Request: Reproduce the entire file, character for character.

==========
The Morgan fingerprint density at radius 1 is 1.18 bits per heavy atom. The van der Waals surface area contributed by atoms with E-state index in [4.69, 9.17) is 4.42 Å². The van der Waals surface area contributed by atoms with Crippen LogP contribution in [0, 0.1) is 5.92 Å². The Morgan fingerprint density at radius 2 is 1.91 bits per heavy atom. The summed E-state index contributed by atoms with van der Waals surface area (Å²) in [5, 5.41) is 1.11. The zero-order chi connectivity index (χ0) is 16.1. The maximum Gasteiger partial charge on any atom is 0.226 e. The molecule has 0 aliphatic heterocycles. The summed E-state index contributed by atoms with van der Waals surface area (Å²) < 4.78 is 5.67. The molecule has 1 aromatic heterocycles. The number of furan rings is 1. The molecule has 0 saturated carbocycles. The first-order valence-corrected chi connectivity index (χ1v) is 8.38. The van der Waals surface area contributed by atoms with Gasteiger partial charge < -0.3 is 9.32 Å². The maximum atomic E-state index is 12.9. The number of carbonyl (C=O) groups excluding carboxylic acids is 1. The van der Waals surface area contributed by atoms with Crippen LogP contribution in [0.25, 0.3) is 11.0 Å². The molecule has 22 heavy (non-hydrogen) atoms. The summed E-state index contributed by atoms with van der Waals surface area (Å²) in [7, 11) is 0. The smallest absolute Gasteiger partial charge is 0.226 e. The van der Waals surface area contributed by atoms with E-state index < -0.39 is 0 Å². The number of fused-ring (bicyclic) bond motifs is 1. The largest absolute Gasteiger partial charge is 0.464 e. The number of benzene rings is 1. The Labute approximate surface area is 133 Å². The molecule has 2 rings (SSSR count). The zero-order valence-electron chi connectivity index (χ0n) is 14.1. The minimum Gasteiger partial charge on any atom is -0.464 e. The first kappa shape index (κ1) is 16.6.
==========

The Morgan fingerprint density at radius 1 is 1.18 bits per heavy atom. The van der Waals surface area contributed by atoms with E-state index in [4.69, 9.17) is 4.42 Å². The van der Waals surface area contributed by atoms with Crippen LogP contribution in [0, 0.1) is 5.92 Å². The Morgan fingerprint density at radius 2 is 1.91 bits per heavy atom. The summed E-state index contributed by atoms with van der Waals surface area (Å²) in [5, 5.41) is 1.11. The zero-order chi connectivity index (χ0) is 16.1. The maximum Gasteiger partial charge on any atom is 0.226 e. The molecule has 0 aliphatic heterocycles. The summed E-state index contributed by atoms with van der Waals surface area (Å²) < 4.78 is 5.67. The molecule has 1 aromatic heterocycles. The number of furan rings is 1. The molecule has 0 saturated carbocycles. The first-order valence-corrected chi connectivity index (χ1v) is 8.38. The van der Waals surface area contributed by atoms with Gasteiger partial charge < -0.3 is 9.32 Å². The maximum atomic E-state index is 12.9. The number of carbonyl (C=O) groups excluding carboxylic acids is 1. The van der Waals surface area contributed by atoms with Crippen LogP contribution in [0.25, 0.3) is 11.0 Å². The molecule has 22 heavy (non-hydrogen) atoms. The summed E-state index contributed by atoms with van der Waals surface area (Å²) in [7, 11) is 0. The smallest absolute Gasteiger partial charge is 0.226 e. The van der Waals surface area contributed by atoms with E-state index < -0.39 is 0 Å². The number of fused-ring (bicyclic) bond motifs is 1. The largest absolute Gasteiger partial charge is 0.464 e. The number of benzene rings is 1. The Labute approximate surface area is 133 Å². The molecule has 2 rings (SSSR count). The zero-order valence-electron chi connectivity index (χ0n) is 14.1. The minimum Gasteiger partial charge on any atom is -0.464 e. The first kappa shape index (κ1) is 16.6.